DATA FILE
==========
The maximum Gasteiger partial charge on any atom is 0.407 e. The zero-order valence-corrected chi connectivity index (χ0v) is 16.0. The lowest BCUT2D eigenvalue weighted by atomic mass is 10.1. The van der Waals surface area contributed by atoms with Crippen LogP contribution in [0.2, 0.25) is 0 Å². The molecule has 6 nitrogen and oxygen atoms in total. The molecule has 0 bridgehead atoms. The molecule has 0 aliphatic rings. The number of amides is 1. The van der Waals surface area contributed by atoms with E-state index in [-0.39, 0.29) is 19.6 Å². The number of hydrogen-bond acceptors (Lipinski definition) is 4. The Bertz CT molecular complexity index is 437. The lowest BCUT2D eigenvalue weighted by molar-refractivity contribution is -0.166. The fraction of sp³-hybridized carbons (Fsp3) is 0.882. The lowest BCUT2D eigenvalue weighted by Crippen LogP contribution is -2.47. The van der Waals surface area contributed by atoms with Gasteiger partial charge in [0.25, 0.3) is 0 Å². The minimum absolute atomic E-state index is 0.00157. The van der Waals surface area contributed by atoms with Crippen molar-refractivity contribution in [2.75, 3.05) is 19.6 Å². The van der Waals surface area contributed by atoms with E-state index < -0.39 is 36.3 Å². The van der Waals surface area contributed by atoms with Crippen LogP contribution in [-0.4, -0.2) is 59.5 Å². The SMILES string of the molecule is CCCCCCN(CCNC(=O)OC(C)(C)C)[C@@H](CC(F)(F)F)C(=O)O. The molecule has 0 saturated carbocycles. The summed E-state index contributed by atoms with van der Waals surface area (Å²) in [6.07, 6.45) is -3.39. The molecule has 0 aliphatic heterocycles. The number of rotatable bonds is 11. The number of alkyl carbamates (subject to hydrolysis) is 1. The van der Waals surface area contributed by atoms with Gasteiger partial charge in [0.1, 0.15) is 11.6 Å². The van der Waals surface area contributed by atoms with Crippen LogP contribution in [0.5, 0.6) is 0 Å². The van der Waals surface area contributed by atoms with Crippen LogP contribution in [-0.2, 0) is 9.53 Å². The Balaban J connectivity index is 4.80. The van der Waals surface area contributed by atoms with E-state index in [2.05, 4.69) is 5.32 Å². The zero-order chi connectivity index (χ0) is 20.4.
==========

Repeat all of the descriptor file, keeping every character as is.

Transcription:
The maximum Gasteiger partial charge on any atom is 0.407 e. The zero-order valence-corrected chi connectivity index (χ0v) is 16.0. The lowest BCUT2D eigenvalue weighted by atomic mass is 10.1. The van der Waals surface area contributed by atoms with Crippen LogP contribution in [0.2, 0.25) is 0 Å². The molecule has 6 nitrogen and oxygen atoms in total. The molecule has 0 bridgehead atoms. The molecule has 0 aliphatic rings. The number of amides is 1. The van der Waals surface area contributed by atoms with E-state index in [-0.39, 0.29) is 19.6 Å². The number of hydrogen-bond acceptors (Lipinski definition) is 4. The Bertz CT molecular complexity index is 437. The lowest BCUT2D eigenvalue weighted by molar-refractivity contribution is -0.166. The fraction of sp³-hybridized carbons (Fsp3) is 0.882. The lowest BCUT2D eigenvalue weighted by Crippen LogP contribution is -2.47. The van der Waals surface area contributed by atoms with Gasteiger partial charge in [0.25, 0.3) is 0 Å². The minimum absolute atomic E-state index is 0.00157. The van der Waals surface area contributed by atoms with Crippen molar-refractivity contribution in [2.75, 3.05) is 19.6 Å². The van der Waals surface area contributed by atoms with E-state index < -0.39 is 36.3 Å². The van der Waals surface area contributed by atoms with Crippen LogP contribution in [-0.4, -0.2) is 59.5 Å². The SMILES string of the molecule is CCCCCCN(CCNC(=O)OC(C)(C)C)[C@@H](CC(F)(F)F)C(=O)O. The molecule has 0 saturated carbocycles. The summed E-state index contributed by atoms with van der Waals surface area (Å²) in [6.07, 6.45) is -3.39. The molecule has 0 aliphatic heterocycles. The number of rotatable bonds is 11. The number of alkyl carbamates (subject to hydrolysis) is 1. The van der Waals surface area contributed by atoms with Gasteiger partial charge in [0.1, 0.15) is 11.6 Å². The van der Waals surface area contributed by atoms with Crippen LogP contribution in [0.5, 0.6) is 0 Å². The van der Waals surface area contributed by atoms with Crippen LogP contribution in [-0.2, 0) is 9.53 Å². The Balaban J connectivity index is 4.80. The van der Waals surface area contributed by atoms with E-state index in [2.05, 4.69) is 5.32 Å². The zero-order chi connectivity index (χ0) is 20.4.